A Celebration of Painting in Boston. (Art)
Wilkin, Karen, New Criterion
The most effective antidote to the dour astringency of the Gerhardt Richter retrospective this spring was probably a trip to Boston to see "Impressionist Still Life." (1) Before anyone says anything about the salutary effect of exhibitions with "Impressionist" in the title on museum revenues, I would like to point out that this one, at least, was not just another crowdpleasing potpourri of everyone's favorite pictures, but a closely reasoned celebration of painting as painting, as intelligent as it was delectable. "Impressionist Still Life" could, admittedly, make even the most jaded museumgoer sigh with delight with its assembly of tasty textbook icons and unexpected zingers, but at the same time, it allowed (or forced) fresh considerations of the role of subject matter in modern painting, the relationship of perception to invention, and even the nature of modernity itself.
The exhibition's impressive selection of justifiably famous Cezannes, for example, was itself almost worth the trip, but the pleasure of seeing these splendid, normally dispersed pictures in close proximity was enhanced by the comparable pleasure of grasping their relationship to other works by other artists in the show. Beginning with the densely loaded Still Life With Bread and Eggs (1865, Cincinnati Art Museum), and ending with a group of rough-hewn late paintings of skulls, by way of such iconic mature masterpieces as the Metropolitan's somber Still Life With a Ginger Jar and Eggplants (1893-94) and the Musee d'Orsay's rosy Still Life With Onions (1896-98), "Impressionist Still Life" offered a miniature survey of Cezanne's evolution. It was possible to trace the way this most rigorous of painters channeled and transformed the brutal energy of his early work into a slow, disciplined process of observation and reinvention, without sacrificing any of the intensity or ferocity of his first efforts. And it was also possible to note how profoundly Gauguin was affected by Cezanne's example in a group of the younger painter's "closeups" of fruit, onions, and crockery from 1889, pictures that paid homage to the Aix master's acute sense of weight and mass while simultaneously announcing how Gauguin filtered that awareness through his own taste for superheated color and sinuous pattern. In the same way, the pairing of the Cincinnati Art Museum's urgently worked early Cezanne of bread and eggs with an almost equally agitated Pissarro of the same period, in a comparable earthy palette, was a reminder of how close the two painters once were and a stimulus, as well, to thinking about the debt even the most stalwart of French modernists owed to Chardin. If in this context, you were disappointed not to see Cezanne's pivotal still life of the early 1870s, The Black Clock, or any of his weird orgiastic scenes with laden tables or servants carrying trays of refreshments, there were plenty of fascinating and sometimes surprising works by other artists to distract you from such quibbles: a glorious Monet from Dresden, a group of sparkling little Fantin-Latours, some first rate Pissarros and Morisots. But I'm getting ahead of myself.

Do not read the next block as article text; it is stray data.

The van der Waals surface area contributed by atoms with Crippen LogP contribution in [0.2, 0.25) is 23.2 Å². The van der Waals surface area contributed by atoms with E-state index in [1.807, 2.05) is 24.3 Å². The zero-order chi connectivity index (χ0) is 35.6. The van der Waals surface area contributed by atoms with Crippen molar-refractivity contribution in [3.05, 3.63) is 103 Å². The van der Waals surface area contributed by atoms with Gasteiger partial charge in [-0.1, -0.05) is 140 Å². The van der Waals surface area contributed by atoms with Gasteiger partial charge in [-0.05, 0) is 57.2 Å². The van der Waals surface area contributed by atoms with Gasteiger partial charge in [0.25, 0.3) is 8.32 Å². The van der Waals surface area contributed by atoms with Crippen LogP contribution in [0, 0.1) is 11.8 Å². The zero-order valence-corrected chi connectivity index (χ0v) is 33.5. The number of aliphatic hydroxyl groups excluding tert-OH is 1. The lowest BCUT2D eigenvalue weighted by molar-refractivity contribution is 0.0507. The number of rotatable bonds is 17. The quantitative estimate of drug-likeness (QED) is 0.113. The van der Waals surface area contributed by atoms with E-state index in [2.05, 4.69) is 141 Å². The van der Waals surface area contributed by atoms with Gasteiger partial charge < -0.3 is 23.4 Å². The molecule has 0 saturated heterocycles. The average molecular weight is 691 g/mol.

One of the strengths of the show was the curators' broad definition of the term "still life." They took the phrase to refer not only to such traditional subject matter as fruit and flowers, fish and vegetables, glassware and crockery, but also to all manner of inanimate objects, from books to hats and shoes. They included, as well, images of people drinking tea and children daydreaming as long as equal time was given to the tea service or the like; statuary, potted plants (indoors and out), dead game birds, market stalls, an empty bird cage, desserts, and hors d'oeuvres also made the cut. This elastic definition didn't seem capricious but, instead, added welcome variety, wit, and a certain amount of surprise to the selection. More wit and surprise was added by the curators' thoughtful choices. …